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Research in targeted therapy

Researchers are developing and studying many targeted therapy drugs that can be used alone or in combination with other cancer treatments. In targeted therapy, drugs target specific molecules (for example, proteins) on the surface of or inside cancer cells. Some of these drugs block signals to the molecules that tell cells to grow or divide. This stops the growth and spread of cancer cells. Some targeted therapy drugs are already available to treat specific cancers, but researchers are studying many new targeted therapy drugs in clinical trials.

Find out more about targeted therapy.

Targeted therapy is an important part of personalized (precision) medicine, which uses information about a person’s genes and proteins to prevent, diagnose and treat cancer.

Some key areas of research in targeted therapy are:

Finding cell changes that make good targets

To develop targeted therapy drugs, we first need to learn about the changes in cancer cells that cause cancer to grow. This means time in the lab, where researchers study cells and look for genes, proteins or molecules that will make good targets. Good targets are those that cause cancer cells to grow and live. In normal cells, genes make proteins that cells need to stay healthy. But sometimes this can go wrong. For example, some genes make too many copies of themselves or combine (fuse) with other genes so cells start to grow and divide abnormally or live longer than they should. In the lab, doctors can test cancer cells to see which genes and proteins are normal and which aren’t. With this information, researchers try to develop new drugs that target abnormal genes and proteins in cancer cells while harming normal cells as little as possible.

Once a good target is found, the challenge is to design the drug to hit or bind to these targets. In some cases, researchers have found good targets but they can’t find a place on the target where a drug can bind to. This is one of the biggest challenges in developing targeted therapy drugs.

Continuing to test new therapies

Researchers continue to test therapies that are being used to better understand how they work and to try to improve them. Some of the newer targeted therapies that researchers continue to study include:

PI3K inhibitors (phosphoinositide 3 kinases) work by switching off PI3K, an enzyme in cells that makes them grow and divide. In some cancers, PI3K is always turned on so the cancer cells continue to grow and divide uncontrollably. Researchers are studying drugs that inhibit PI3K to see if the drugs will kill cancer cells or stop them from growing.

Histone deacetylase (HDAC) inhibitors prevent cells from growing and dividing by blocking a group of enzymes called histone deacetylases. Histone deacetylases remove chemicals from proteins to affect how the cell behaves. Some types of cancer cells make too much of a histone deacetylase, which can cause the cancer to grow.

Hedgehog pathway blockers work by switching off proteins and stopping the growth of cancer cells. The hedgehog pathway is a group of proteins that sends signals to help cells grow in the right place and in the right way in a developing embryo. Hedgehog pathway proteins are normally switched off in most adult cells, but they can be switched on in some types of cancer. This causes cancer cells to grow.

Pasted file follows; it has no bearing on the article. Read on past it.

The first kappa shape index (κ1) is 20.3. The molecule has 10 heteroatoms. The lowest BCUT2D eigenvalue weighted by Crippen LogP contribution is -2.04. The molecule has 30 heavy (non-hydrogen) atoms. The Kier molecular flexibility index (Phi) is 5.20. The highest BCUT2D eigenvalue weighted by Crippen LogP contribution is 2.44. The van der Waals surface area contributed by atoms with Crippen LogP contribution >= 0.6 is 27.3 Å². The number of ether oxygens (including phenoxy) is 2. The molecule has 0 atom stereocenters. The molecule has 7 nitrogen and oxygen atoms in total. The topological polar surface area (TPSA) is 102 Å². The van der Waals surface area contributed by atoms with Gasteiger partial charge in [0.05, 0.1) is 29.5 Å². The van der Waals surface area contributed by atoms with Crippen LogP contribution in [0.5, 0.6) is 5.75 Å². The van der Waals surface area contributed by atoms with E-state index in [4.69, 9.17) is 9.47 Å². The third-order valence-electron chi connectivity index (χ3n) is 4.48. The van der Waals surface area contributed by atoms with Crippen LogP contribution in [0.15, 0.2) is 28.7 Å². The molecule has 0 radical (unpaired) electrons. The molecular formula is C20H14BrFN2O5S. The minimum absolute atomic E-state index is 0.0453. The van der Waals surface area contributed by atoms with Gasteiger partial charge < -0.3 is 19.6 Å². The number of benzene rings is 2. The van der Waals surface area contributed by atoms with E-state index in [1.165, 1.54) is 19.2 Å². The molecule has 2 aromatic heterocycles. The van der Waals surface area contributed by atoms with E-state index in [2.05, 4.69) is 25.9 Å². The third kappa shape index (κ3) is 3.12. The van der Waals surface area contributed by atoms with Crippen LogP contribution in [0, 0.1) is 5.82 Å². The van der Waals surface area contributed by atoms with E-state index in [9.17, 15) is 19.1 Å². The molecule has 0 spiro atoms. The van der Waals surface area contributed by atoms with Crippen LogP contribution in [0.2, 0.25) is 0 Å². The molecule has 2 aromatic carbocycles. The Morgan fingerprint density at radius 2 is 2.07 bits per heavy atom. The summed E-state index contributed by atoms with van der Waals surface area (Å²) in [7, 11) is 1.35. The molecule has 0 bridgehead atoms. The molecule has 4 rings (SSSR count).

Testing approved drugs for other types of cancer

There are many targeted therapy drugs available to treat cancer. But these drugs are only approved to treat some types of cancer. Researchers are testing targeted therapy drugs in other cancers that have the same abnormal genes or proteins. For example, olaparib (Lynparza) is a treatment for ovarian cancer in women with BRCA gene mutations. But it is also being studied as a possible treatment for men with prostate cancer who have the same gene mutation. Trastuzumab (Herceptin) is a treatment for breast and stomach cancers that have many HER2 proteins (called HER2-positive). But researchers are also testing trastuzumab as treatment for other types of cancers when they test positive for HER2 including colorectal cancer.

New drugs for known targets

Researchers are also looking at new targeted therapy drugs that belong to the same classes of targeted therapy drugs already used to treat some types of cancer. These drug classes include:

  • proteasome inhibitors
  • anti-angiogenesis drugs
  • PARP inhibitors
  • tyrosine kinase inhibitors
  • mTOR inhibitors

New ways to design clinical trials

Personalized medicine research has taken a different approach to the design of clinical trials. Basket clinical trials test one drug that targets a mutated protein or gene in people with any type of cancer that tests positive for the mutation. Umbrella trials test several targeted therapy drugs in a group of people with different gene mutations but the same type of cancer.


A protein that speeds up certain chemical reactions in the body.

For example, enzymes in the intestines help to digest food.


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Making progress in the cancer fight

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The 5-year cancer survival rate has increased from 25% in the 1940s to 60% today.

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